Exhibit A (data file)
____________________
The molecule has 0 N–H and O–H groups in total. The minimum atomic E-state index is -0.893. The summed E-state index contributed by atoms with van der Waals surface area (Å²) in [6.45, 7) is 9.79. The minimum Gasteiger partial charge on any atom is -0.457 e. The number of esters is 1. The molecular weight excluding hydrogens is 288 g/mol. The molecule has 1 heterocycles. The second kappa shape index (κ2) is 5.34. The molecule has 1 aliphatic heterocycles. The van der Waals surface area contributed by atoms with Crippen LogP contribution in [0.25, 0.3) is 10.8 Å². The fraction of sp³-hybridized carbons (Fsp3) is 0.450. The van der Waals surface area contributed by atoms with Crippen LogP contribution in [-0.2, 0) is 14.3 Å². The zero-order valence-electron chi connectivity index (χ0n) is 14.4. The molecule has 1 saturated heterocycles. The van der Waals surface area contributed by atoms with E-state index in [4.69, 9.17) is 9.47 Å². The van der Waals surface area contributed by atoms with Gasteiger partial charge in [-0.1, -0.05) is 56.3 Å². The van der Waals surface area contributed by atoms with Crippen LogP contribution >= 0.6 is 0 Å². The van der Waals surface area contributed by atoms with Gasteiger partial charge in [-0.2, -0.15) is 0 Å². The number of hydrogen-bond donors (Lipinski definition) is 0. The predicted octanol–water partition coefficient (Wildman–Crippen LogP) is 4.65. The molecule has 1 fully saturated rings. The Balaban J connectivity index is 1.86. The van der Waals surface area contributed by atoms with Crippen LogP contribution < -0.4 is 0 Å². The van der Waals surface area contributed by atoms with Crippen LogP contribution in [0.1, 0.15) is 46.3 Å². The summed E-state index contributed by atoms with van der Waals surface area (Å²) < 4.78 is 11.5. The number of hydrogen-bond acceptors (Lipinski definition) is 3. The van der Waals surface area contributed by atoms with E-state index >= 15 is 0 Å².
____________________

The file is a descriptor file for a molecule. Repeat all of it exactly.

The molecule has 0 N–H and O–H groups in total. The minimum atomic E-state index is -0.893. The summed E-state index contributed by atoms with van der Waals surface area (Å²) in [6.45, 7) is 9.79. The minimum Gasteiger partial charge on any atom is -0.457 e. The number of esters is 1. The molecular weight excluding hydrogens is 288 g/mol. The molecule has 1 heterocycles. The second kappa shape index (κ2) is 5.34. The molecule has 1 aliphatic heterocycles. The van der Waals surface area contributed by atoms with Crippen LogP contribution in [0.25, 0.3) is 10.8 Å². The fraction of sp³-hybridized carbons (Fsp3) is 0.450. The van der Waals surface area contributed by atoms with Crippen LogP contribution in [-0.2, 0) is 14.3 Å². The zero-order valence-electron chi connectivity index (χ0n) is 14.4. The molecule has 1 saturated heterocycles. The van der Waals surface area contributed by atoms with E-state index in [4.69, 9.17) is 9.47 Å². The van der Waals surface area contributed by atoms with Gasteiger partial charge in [-0.1, -0.05) is 56.3 Å². The van der Waals surface area contributed by atoms with Crippen LogP contribution >= 0.6 is 0 Å². The van der Waals surface area contributed by atoms with Gasteiger partial charge in [-0.2, -0.15) is 0 Å². The number of hydrogen-bond donors (Lipinski definition) is 0. The predicted octanol–water partition coefficient (Wildman–Crippen LogP) is 4.65. The molecule has 1 fully saturated rings. The Balaban J connectivity index is 1.86. The van der Waals surface area contributed by atoms with Crippen LogP contribution < -0.4 is 0 Å². The van der Waals surface area contributed by atoms with Crippen LogP contribution in [0.1, 0.15) is 46.3 Å². The summed E-state index contributed by atoms with van der Waals surface area (Å²) < 4.78 is 11.5. The number of hydrogen-bond acceptors (Lipinski definition) is 3. The van der Waals surface area contributed by atoms with E-state index >= 15 is 0 Å².